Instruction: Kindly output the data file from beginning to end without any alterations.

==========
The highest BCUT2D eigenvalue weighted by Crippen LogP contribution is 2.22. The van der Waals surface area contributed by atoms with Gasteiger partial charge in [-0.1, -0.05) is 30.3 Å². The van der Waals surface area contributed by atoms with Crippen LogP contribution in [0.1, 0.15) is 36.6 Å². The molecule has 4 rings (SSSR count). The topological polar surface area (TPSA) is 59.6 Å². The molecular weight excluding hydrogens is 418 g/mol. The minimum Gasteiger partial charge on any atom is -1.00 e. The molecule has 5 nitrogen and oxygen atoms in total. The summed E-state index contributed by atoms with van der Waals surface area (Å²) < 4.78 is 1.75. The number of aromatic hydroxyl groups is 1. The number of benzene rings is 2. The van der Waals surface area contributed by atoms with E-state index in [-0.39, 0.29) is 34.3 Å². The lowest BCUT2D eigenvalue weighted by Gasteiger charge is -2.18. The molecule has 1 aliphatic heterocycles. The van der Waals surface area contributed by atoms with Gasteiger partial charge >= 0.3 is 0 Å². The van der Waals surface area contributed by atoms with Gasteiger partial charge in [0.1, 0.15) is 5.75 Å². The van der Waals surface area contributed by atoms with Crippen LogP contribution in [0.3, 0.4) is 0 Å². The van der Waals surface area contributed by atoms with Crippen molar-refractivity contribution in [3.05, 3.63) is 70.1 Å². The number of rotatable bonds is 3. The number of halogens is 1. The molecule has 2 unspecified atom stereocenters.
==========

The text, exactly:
The highest BCUT2D eigenvalue weighted by Crippen LogP contribution is 2.22. The van der Waals surface area contributed by atoms with Gasteiger partial charge in [-0.1, -0.05) is 30.3 Å². The van der Waals surface area contributed by atoms with Crippen LogP contribution in [0.1, 0.15) is 36.6 Å². The molecule has 4 rings (SSSR count). The topological polar surface area (TPSA) is 59.6 Å². The molecular weight excluding hydrogens is 418 g/mol. The minimum Gasteiger partial charge on any atom is -1.00 e. The molecule has 5 nitrogen and oxygen atoms in total. The summed E-state index contributed by atoms with van der Waals surface area (Å²) < 4.78 is 1.75. The number of aromatic hydroxyl groups is 1. The number of benzene rings is 2. The van der Waals surface area contributed by atoms with E-state index in [-0.39, 0.29) is 34.3 Å². The lowest BCUT2D eigenvalue weighted by Gasteiger charge is -2.18. The molecule has 1 aliphatic heterocycles. The van der Waals surface area contributed by atoms with Gasteiger partial charge >= 0.3 is 0 Å². The van der Waals surface area contributed by atoms with Gasteiger partial charge in [0.1, 0.15) is 5.75 Å². The van der Waals surface area contributed by atoms with Crippen LogP contribution in [0.3, 0.4) is 0 Å². The van der Waals surface area contributed by atoms with Crippen molar-refractivity contribution in [3.05, 3.63) is 70.1 Å². The number of rotatable bonds is 3. The number of halogens is 1. The molecule has 2 unspecified atom stereocenters.